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Jesse David Sharpe’s main research interest is in the literature of the English Renaissance. In this, he is primarily focused on the poetry of the early seventeenth century and the paradoxical and problematic relations between the human and divine portrayed in the poems, specifically within the works of John Donne, George Herbert, Robert Herrick, Amelia Lanyer, and Robert Crashaw. A secondary area of research is information ethics, especially in regards to the legal and social understandings for the creation, dissemination, and consumption of printed materials in the Elizabethan and Jacobean periods.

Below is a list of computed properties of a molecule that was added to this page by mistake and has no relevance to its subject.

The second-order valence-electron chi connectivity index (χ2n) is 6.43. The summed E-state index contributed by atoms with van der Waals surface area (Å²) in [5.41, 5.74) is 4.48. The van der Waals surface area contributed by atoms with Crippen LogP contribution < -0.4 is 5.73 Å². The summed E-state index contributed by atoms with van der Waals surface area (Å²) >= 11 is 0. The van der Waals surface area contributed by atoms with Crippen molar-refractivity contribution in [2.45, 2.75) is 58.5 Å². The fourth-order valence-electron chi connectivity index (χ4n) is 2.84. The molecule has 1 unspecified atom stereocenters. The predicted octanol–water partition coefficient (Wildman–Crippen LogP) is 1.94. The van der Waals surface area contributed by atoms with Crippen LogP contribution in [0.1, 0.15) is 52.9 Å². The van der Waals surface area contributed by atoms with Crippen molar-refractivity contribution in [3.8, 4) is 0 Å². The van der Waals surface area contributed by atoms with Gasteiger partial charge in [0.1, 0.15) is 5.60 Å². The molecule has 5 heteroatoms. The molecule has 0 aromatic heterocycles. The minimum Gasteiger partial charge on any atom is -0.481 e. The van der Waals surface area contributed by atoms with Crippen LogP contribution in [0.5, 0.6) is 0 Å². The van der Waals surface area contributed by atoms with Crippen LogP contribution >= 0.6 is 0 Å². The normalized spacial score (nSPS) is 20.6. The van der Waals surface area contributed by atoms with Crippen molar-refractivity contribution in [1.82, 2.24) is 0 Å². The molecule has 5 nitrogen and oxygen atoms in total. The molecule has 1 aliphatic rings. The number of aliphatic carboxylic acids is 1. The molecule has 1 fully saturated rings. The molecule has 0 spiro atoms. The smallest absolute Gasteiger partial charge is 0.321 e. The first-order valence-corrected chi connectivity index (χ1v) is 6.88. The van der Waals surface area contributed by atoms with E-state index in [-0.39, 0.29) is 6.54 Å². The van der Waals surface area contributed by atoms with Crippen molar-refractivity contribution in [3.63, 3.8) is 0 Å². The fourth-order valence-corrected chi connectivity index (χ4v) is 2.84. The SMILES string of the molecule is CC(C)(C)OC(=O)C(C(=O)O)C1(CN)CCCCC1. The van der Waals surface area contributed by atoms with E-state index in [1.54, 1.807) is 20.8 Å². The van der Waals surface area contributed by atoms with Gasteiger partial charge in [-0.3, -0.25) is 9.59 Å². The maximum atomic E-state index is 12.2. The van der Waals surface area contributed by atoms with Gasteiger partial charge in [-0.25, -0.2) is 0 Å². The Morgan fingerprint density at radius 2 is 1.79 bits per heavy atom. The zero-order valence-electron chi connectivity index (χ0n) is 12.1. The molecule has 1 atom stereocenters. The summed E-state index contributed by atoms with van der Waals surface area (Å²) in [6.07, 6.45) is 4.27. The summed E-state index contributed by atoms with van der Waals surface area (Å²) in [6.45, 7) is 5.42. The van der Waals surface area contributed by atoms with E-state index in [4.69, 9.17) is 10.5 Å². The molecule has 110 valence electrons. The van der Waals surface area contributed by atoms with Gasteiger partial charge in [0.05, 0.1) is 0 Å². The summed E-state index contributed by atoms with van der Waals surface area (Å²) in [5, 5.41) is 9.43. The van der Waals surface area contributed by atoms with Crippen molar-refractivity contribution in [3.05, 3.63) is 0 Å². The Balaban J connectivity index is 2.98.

Current research projects include the monograph “Devotional Time: The collapse of the past, present, and future in early modern devotional poetry.” This work discusses how the Incarnation becomes an intermediary transgressing time and space to bring the poet - and reader - into a devotional space in which Eden, the Lord’s Supper, and the final Resurrection of Christians collapse into the devotional space and time of the poem. Dr. Sharpe is also involved in two digital humanities projects for the John Donne Society. He is working with Matthew Sherman (University of Bridgeport) to create an online database of John R. Roberts’ annotated bibliographies of John Donne scholarship. He is also a member of the group performing xml markup of John Donne’s sermons for the Digital Donne project.